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Follicular Depletion and Ovarian Aging


The reproductive aging is associated with a progressive decrease in both the quantity and the quality of the oocytes enclosed in the follicles present in the ovarian cortex [6]. The only estimates of actual primordial follicle numbers across the human female reproductive cycle are based on analysis of fetal ovaries at birth or limited clinical samples and changes in the quality of the granulosa cells surrounding the oocyte [7,8]. The female of all human, primates and domestic species have a finite stock of germ cells that is established in fetal life. Once primordial follicles are recruited from the pool of primordial follicles, they can progress to primary, secondary, antral, and eventually pre-ovulatory follicle stages, the classification of which has been well established during folliculogenesis [9]. For instance, the fetal ovaries of mice, cattle, and humans are born with an average of 250, 210, and 6800 million germ cells, respectively [10]. Despite a large initial follicle pool, only about 1% of the follicles reach the pre-ovulatory stage during the female reproductive life, with the majority undergoing atresia either directly from arrested or activated form throughout postnatal life [911].

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Early predictors and hormonal control of ovarian aging


The events that can be easily recognized in ovarian aging are cycle irregularity and menopause which are mainly due to serum hormonal changes. The first subtle clinical sign of advancement in the reproductive aging process is a decrease of the length of the menstrual cycle by 2–7 days [3,6]. It is only when menstrual cycles become irregular one can first observe the signs of the continued reduction in follicle numbers. The onset of the menopausal transition period occurs on average at the age of 46 years, with a range of 34 to 54 years. The final menstrual period (menopause) can only be recognized by an increase in serum follicle-stimulating hormone (FSH) and decreases in estradiol and inhibin.  These are the main endocrine changes that occur at the time of transition to menopause [1,12]. FSH levels are higher than luteinizing hormone (LH) levels, and these two hormones will rise to even higher values than those seen in the surge during the menstrual cycle [1,13]. The FSH rises prior to LH rise; FSH is the main predictor for ovarian failure [14]. A large cyclical variation of estradiol and estrone is witnessed during the years of menstrual cessation. Discrepancy in levels is small and inconsequential, with the mean value being considerably lower. It is clear that the changes in serum hormonal levels indicate the status of follicle as well as the beginning of the menopause when there is a rapid fall in the follicle number.  Thus the decreasing numbers of follicles, coinciding with decline in oocyte quality, dictate the progressive changes in menstrual cycle regularity and monthly fecundity. With female aging, the decline in primordial follicle numbers parallels the decrease in size of the FSH-sensitive antral follicle cohort [15]. Generally a rough estimate can be made from the time of occurrence of menstruation to menopause as 150 to 200 maturing follicles (Antral). The only available clinical method to determine the actual number of follicles cohort is responsiveness to stimulation of external FSH. The responsive follicles show a morphologically normal oocyte and it is assumed to be healthy.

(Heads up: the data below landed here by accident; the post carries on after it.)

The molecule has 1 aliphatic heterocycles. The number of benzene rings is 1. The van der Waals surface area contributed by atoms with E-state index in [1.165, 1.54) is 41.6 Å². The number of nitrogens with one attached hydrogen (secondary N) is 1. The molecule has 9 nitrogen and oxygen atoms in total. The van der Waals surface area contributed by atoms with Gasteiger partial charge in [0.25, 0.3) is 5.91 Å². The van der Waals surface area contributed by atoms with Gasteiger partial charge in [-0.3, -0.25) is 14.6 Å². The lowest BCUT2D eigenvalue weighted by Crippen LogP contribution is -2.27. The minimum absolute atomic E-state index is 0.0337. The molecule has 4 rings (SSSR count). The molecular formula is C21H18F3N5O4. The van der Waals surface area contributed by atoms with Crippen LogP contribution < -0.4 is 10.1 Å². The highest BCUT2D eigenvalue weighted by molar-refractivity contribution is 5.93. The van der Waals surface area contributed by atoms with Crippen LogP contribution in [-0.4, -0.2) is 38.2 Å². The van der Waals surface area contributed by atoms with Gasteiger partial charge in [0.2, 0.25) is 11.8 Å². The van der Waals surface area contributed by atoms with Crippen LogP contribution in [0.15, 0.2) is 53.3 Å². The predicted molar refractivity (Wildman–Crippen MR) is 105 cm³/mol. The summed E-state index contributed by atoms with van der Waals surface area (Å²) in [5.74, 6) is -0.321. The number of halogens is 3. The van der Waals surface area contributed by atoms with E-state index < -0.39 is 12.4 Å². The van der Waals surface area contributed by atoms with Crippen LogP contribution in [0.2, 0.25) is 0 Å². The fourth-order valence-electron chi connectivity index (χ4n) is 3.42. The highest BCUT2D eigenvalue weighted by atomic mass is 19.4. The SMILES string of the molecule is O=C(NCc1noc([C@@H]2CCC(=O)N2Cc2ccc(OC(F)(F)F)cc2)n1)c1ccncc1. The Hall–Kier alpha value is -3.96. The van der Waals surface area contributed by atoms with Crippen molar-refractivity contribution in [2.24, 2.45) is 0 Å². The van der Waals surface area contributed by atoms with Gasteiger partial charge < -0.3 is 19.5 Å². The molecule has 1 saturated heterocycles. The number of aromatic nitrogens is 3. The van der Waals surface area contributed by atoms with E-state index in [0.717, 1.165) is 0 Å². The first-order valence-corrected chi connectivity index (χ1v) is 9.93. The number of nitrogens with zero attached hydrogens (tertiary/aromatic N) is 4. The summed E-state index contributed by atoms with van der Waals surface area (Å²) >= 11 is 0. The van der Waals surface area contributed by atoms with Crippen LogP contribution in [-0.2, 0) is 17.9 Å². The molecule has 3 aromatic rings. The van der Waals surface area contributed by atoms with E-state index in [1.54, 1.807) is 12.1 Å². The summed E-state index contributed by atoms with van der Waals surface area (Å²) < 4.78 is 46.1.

Anti-Mullerian hormone (AMH) is a glycoprotein dimer mainly produced by granulosa cells of preantral (primary and secondary) and small antral follicles [16]. When follicles undergo transition from the primordial to the primary stage, production of AMH commences and extended until the follicles have reached the mid-antral stages with diameters of 2–6 mm [16]. Although AMH primarily controls follicle development, measurable quantities of AMH also appear in serum.  The small antral follicles count is directly related to the overall volume of the primordial follicle pool. The decrease in AMH serum levels is associated with decrease in antral follicles number with increasing age and AMH is not detectable when women experience menopause [17]. AMH serum levels represent quantitative ovarian reserve in the patients undergoing in-vitro fertilization (IVF) and may provide an indication of age at menopause [17,18].